Bill 96: a judge suspends two articles of the new Quebec language law concerning legal translations

A group challenging Quebec’s new language law scored its first legal victory against the legislation on Friday, as a judge temporarily suspended a provision requiring English court documents to be translated into French.

Quebec Superior Court Judge Chantal Corriveau has ruled that sections of Bill 96 that require companies to pay a certified translator to produce French versions of legal documents could prevent some English-speaking organizations from accessing justice by the courts.

In a written judgment released Friday, Corriveau said the rule could cause delays and costs that could particularly hurt small and medium-sized businesses.

« In the present case, in the opinion of the court, the evidence demonstrates a serious risk that, in these cases, certain legal persons will not be able to assert their rights before the courts in a timely manner, or will be forced to do so in a language other than the official language which they and their lawyers have the best command of and which they identify as their own,” she writes.

The judge ordered that both articles be stayed until the case can be heard on the merits, likely in November.

A group of lawyers challenging the sections of the law argued that the translation requirement violates sections of the Constitution Act, 1867 that guarantee access to courts in both official languages.

According to court documents, the group claims that there are a limited number of certified legal translators, especially in certain regions, and that their services cost between $0.20 and $0.40 per word.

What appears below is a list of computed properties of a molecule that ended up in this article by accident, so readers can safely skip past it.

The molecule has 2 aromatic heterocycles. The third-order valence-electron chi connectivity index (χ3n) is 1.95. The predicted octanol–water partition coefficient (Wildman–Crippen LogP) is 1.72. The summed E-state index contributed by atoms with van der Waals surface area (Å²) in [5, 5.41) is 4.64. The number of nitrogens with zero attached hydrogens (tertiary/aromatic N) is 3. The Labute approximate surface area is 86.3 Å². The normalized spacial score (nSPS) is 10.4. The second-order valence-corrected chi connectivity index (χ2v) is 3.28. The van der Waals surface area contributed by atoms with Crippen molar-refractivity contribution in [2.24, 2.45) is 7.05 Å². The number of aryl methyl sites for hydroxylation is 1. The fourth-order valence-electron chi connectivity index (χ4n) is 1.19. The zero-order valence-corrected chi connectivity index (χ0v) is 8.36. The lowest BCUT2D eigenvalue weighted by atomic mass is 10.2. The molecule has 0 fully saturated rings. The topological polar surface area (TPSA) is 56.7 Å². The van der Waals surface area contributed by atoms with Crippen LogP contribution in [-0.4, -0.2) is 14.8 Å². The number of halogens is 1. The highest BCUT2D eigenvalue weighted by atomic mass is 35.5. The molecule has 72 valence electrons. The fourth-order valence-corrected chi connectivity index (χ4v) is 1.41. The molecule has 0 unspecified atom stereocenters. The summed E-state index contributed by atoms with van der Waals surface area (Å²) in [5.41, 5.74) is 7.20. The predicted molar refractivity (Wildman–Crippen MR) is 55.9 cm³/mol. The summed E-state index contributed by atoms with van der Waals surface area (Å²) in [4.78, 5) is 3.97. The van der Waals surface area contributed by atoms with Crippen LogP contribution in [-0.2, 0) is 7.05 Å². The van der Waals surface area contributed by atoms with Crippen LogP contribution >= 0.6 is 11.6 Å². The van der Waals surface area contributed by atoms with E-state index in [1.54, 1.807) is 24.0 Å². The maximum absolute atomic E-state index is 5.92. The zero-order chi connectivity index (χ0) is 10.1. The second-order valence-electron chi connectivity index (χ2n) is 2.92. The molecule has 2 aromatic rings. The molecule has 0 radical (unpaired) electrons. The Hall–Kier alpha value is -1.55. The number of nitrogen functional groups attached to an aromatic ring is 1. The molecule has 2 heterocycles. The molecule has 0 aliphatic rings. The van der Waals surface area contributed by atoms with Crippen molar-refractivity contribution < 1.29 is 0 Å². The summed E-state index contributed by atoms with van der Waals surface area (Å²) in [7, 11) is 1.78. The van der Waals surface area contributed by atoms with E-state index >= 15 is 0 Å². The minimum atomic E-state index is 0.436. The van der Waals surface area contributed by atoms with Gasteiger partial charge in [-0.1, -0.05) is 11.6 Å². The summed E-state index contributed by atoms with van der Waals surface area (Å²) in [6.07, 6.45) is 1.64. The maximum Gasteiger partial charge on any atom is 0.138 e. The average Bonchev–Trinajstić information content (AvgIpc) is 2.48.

Members of the Mohawk Council of Kahnawake also filed statements indicating that they were among the many groups that would be negatively affected by the law.

Lawyers representing the Attorney General of Quebec have pushed back against the idea that there are not enough translators or that the requirement creates barriers to access to justice.

On Friday, Elisabeth Gosselin, spokesperson for Justice Minister Simon Jolin-Barrette, said in an email response to the decision on Friday: « It should be noted that the provisions in this case are intended to promote better access to justice. in official and common jurisdictions. French language.

« The government is strongly committed to defending this fundamental right. We will not comment further at this time. »

Corriveau agreed that the lawyers have raised valid questions about obstacles to justice, particularly in urgent cases that « may require prompt intervention in court to avoid irreparable harm. »

Felix-Antoine Doyon, lawyer for the plaintiffs, said his clients believe in the need to protect the French language but believe the government has gone « very far » with certain provisions of Law 96.

« We must protect French but we must also protect access to justice, and we must remember that in a civilized society, justice is there for the people, and for legal persons as well, » he said. stated in a telephone interview. He said he expected to be ready to argue the case on the merits in November.

The lawyers are among several groups that are legally challenging Bill 96, which aims to strengthen the use of French through updated language regulations that affect businesses, junior colleges, immigration and the courts.

The law, which passed earlier this year, also proactively invokes the notwithstanding clause of the Canadian Constitution to shield it from Charter challenges.

Doyon noted that his challenge concerns only a very small part of the whole law and cautioned against drawing broader conclusions about what the ruling might mean for other challenges.

— This report from The Canadian Press was first published on August 12, 2022.


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